On October 10, 2012, the United States Anti-Doping Agency announced there is direct evidence that the U.S. Postal Service Pro Cycling Team was involved in “the most sophisticated, professionalized and successful doping program that sport has ever seen.”
The evidence against the US Postal Service Pro Cycling Team, and specifically Lance Armstrong, is in the form of over 1,000 pages and sworn testimony from 26 people—15 of whom were on the US Postal Service Team. The evidence against Lance Armstrong also contains financial records, emails, scientific data, and laboratory tests.
The US Postal Service Team received tens of millions from American taxpayers.
USADA CEO Travis T. Tygart made the announcement. He made the following statement: “It took tremendous courage for the riders on the USPS Team and other to come forward and speak truthfully. It is not east to admit your mistakes and accept your punishment. But that is what these riders have done for the good of the sport, and for the young riders who hope to one day reach their dreams without using dangerous drugs or methods.”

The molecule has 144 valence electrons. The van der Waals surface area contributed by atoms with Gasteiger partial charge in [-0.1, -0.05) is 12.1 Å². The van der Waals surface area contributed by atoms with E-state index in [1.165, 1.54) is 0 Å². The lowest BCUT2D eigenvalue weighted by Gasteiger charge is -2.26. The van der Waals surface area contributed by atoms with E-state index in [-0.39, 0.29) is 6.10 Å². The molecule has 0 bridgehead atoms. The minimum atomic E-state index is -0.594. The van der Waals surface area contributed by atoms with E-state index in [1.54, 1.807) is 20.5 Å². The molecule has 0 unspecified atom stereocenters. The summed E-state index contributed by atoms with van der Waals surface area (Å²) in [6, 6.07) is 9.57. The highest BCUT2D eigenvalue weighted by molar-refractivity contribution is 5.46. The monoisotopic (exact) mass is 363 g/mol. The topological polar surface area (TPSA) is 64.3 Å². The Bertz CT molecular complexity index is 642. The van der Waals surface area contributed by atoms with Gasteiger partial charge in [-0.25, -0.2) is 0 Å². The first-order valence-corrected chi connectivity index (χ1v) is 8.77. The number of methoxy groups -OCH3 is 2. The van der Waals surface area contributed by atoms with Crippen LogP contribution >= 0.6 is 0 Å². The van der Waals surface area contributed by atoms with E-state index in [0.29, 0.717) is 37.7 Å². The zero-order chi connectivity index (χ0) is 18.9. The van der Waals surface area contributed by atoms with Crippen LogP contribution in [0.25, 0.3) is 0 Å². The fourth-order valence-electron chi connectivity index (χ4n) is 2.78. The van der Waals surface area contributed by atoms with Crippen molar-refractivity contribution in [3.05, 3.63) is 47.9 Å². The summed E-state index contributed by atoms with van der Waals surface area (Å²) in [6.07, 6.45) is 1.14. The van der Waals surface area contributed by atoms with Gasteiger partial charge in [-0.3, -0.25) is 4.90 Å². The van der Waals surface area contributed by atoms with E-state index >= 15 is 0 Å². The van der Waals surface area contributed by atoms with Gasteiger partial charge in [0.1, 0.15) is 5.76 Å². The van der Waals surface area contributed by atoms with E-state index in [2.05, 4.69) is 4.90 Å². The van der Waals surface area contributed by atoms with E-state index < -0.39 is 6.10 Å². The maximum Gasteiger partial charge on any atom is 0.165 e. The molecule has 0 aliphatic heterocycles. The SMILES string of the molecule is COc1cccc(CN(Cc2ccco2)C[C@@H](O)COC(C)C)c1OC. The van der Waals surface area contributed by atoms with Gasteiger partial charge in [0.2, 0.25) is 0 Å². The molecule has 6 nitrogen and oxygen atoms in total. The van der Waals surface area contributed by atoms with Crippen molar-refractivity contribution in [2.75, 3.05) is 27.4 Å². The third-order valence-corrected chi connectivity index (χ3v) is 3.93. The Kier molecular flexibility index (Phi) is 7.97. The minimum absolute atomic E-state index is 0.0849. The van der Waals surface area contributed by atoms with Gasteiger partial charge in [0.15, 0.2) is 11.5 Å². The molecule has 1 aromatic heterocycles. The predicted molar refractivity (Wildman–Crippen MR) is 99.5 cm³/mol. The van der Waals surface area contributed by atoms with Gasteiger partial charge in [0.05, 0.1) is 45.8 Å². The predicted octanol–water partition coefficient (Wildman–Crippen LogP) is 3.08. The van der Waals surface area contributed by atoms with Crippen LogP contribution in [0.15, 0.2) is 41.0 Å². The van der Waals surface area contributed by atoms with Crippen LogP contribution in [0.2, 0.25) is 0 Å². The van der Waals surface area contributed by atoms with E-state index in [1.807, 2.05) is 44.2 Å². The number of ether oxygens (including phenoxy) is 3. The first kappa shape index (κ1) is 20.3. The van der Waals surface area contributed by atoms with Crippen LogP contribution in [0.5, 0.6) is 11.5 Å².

The riders that came forward are listed in alphabetical order: Frankie Andreu, Michael Barry, Tom Danielson, Tyler Hamilton, George Hincapie, Floyd Landis, Levi Leipheimer, Stephen Swart, Christian Vande Velde, Jonathan Vaughters, and David Zabriskie.
The USADA states that Lance Armstrong had the same opportunity as the other riders to come forward and admit his role in the conspiracy. He never came forward, and he announced he would no longer fight the doping charges.
Lance Armstrong is banned from recognized competition for the rest of this life, and his awards dating back to 1998 have been removed. Dr. Michele Ferrari and Dr. Garcia del Moral—two members of the United States Postal Service team—are also banned from all future competitions.
Source: United States Anti-Doping Agency